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Mar
20
comment Can or does the Casimir effect play a role in solving the electron self-energy problem?
@JánLalinský, I think the issue is not the introduction of substructure, but just the consistency of a point-like electron that has no well-defined mathematical limit.
Mar
18
comment Can or does the Casimir effect play a role in solving the electron self-energy problem?
@JánLalinský, I tend to think it is a problem given that Feynman dedicates a few pages to it in his Feynman Lectures and seems genuinely perplexed by it.
Mar
17
revised Can or does the Casimir effect play a role in solving the electron self-energy problem?
added link to a related question
Mar
17
comment Can or does the Casimir effect play a role in solving the electron self-energy problem?
@JánLalinský, maybe you aren't familiar with the classical problem of electron self-energy? I agree with your statements, but I think that normally you would consider how much energy it takes to "assemble" the electron. Even though the electron is considered elementary, there is no explanation for what "holds it together."
Mar
17
asked Can or does the Casimir effect play a role in solving the electron self-energy problem?
Mar
13
comment Are quantum decoherence and Everettian approaches to the measurement problem necessarily distinct?
My problem is that your last sentence seems directly at odds with assuming reality of the universal wave function. I don't see how you can maintain both pictures simultaneously.
Mar
7
awarded  Favorite Question
Feb
7
comment Twin Paradox - different approaches
@John Rennie, the point is that without the equivalence principle the traveling twin has no way of knowing whether she is following a geodesic or not, despite feeling herself accelerate. The acceleration could be because the pilot fired engines and caused a kink in her worldline, or it could be that the engines were fired in coincidence with a passing gravitation body, such that there is no kink in her worldine. Through her telescope she observes the other twin accelerate, and so depending on her interpretation of her own acceleration she can come to different conclusions about her twin.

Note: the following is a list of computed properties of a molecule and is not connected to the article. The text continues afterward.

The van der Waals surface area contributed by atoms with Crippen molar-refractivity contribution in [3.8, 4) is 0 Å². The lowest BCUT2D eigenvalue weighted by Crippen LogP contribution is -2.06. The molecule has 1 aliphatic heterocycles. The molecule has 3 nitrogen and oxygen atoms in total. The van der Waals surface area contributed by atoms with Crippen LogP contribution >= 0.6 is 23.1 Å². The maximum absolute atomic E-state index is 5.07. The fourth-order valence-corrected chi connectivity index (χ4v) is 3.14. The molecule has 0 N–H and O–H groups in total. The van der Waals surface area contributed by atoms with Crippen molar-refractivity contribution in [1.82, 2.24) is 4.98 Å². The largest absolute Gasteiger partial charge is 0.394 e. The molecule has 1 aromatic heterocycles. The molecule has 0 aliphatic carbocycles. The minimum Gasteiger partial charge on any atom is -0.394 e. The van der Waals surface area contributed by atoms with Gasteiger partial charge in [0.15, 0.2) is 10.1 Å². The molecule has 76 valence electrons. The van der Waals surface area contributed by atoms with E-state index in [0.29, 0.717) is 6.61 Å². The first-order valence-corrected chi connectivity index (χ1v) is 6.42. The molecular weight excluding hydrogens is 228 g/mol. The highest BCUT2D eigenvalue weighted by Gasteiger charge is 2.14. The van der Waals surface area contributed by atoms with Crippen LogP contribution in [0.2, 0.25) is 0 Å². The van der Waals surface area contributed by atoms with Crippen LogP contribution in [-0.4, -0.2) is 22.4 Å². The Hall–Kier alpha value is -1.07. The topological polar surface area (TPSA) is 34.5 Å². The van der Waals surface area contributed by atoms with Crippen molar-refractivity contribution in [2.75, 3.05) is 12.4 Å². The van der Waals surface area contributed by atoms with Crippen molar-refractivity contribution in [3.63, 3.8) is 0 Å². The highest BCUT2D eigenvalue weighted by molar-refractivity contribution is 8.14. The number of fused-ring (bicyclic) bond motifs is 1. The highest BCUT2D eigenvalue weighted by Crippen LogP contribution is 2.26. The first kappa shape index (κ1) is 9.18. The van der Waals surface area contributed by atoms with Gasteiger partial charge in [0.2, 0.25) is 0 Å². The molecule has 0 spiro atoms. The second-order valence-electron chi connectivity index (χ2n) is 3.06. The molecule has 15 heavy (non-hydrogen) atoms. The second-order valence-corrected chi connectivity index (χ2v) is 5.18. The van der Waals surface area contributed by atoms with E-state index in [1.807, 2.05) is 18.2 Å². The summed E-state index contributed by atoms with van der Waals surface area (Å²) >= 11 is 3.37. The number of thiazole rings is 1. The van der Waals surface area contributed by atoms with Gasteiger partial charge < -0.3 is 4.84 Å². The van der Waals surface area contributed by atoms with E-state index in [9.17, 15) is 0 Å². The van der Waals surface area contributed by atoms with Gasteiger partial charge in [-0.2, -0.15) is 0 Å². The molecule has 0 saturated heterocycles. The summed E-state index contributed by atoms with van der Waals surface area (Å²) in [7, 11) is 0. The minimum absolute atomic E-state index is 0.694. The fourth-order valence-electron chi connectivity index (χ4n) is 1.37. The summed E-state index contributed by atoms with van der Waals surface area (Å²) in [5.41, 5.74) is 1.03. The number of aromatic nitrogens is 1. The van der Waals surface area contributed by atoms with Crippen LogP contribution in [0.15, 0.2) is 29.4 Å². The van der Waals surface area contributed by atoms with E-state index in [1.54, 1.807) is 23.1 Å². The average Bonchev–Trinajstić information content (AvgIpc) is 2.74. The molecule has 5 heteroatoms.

Feb
7
comment Twin Paradox - different approaches
@John Rennie, again, just because there is one way of calculating it within SR that gives the correct answer, doesn't itself represent any evidence against an internal inconsistency. I don't have access to MTW so I don't know exactly what argument you are referring to, although I'm well aware of the "canon" that you don't need GR to solve the twin paradox. I think this canon is wrong, for reasons that I don't think are particularly difficult to understand. I would appreciate it if you could point out specifically what mistake is made by the twin in my above example.
Feb
6
comment Twin Paradox - different approaches
@joshphysics, your example is precisely what I warned against. That is, giving one solution and then calling it a day. The problem is that from the traveling twin's perspective, SR provides multiple equally valid ways of answering the question. The way of answering that I provided is not a misapplication of SR. The twin looks out his telescope and traces the arc length of the earth twin, and determines it is longer than her own. From her perspective, she has been stationary, with acceleration due to rockets used during a passing gravitating object.
Feb
6
comment Twin Paradox - different approaches
@joshphysics, note that I am NOT saying that solutions using SR do not exist. They do. But the "paradox" is in the self-contradiction of there existing other seemingly correct applications of SR in which the twins do not agree.
Feb
6
comment Twin Paradox - different approaches
It is still a "paradox" within SR because while it is "fully explainable in SR" for some methods of calculation, it is NOT for others. The picture is not self-consistent (without GR), hence, a paradox. One can see this trivially by considering that the traveling twin WILL calculate the earth-bound twin to have aged less, if she only uses SR to explain her observations. Only by noting that she is not in an inertial reference frame during acceleration does she either 1) abandon SR because it doesn't apply, or 2) use the principle of equivalence to derive that the earth twin will have aged more.
Jan
15
answered How to measure (missing) transverse energy
Jan
14
comment Double slit experiment and entanglement
I asked a very similar question here and eventually posted an answer to my own question.
Jan
13
awarded  Yearling
Dec
13
comment What are the reasons why dark matter above the TeV scale appears to be ignored experimentally?
@dmckee, it's not obvious to me that some range of ultra-TeV dark matter is inaccessible to direct detection experiments theoretically, it just seems that everyone has jumped on the GeV-scale bandwagon and we are now in a situation where we have a larger blind spot than I think is well-motivated
Dec
13
comment What are the reasons why dark matter above the TeV scale appears to be ignored experimentally?
@annav, nanoparticles is an extremely vague term when discussing dark matter, isn't it?
Dec
13
awarded  Notable Question
Dec
13
asked What are the reasons why dark matter above the TeV scale appears to be ignored experimentally?
Dec
11
comment origin of cusps in simulated dark matter halos
@astromax, then thanks for your time, but apparently you can't answer my question, which is "why" rather than simply an appeal to authority. As implied in my OP I know already that for some reason 100 particles is understood to be not enough, but nonetheless you can see cuspy behavior when integrated over time...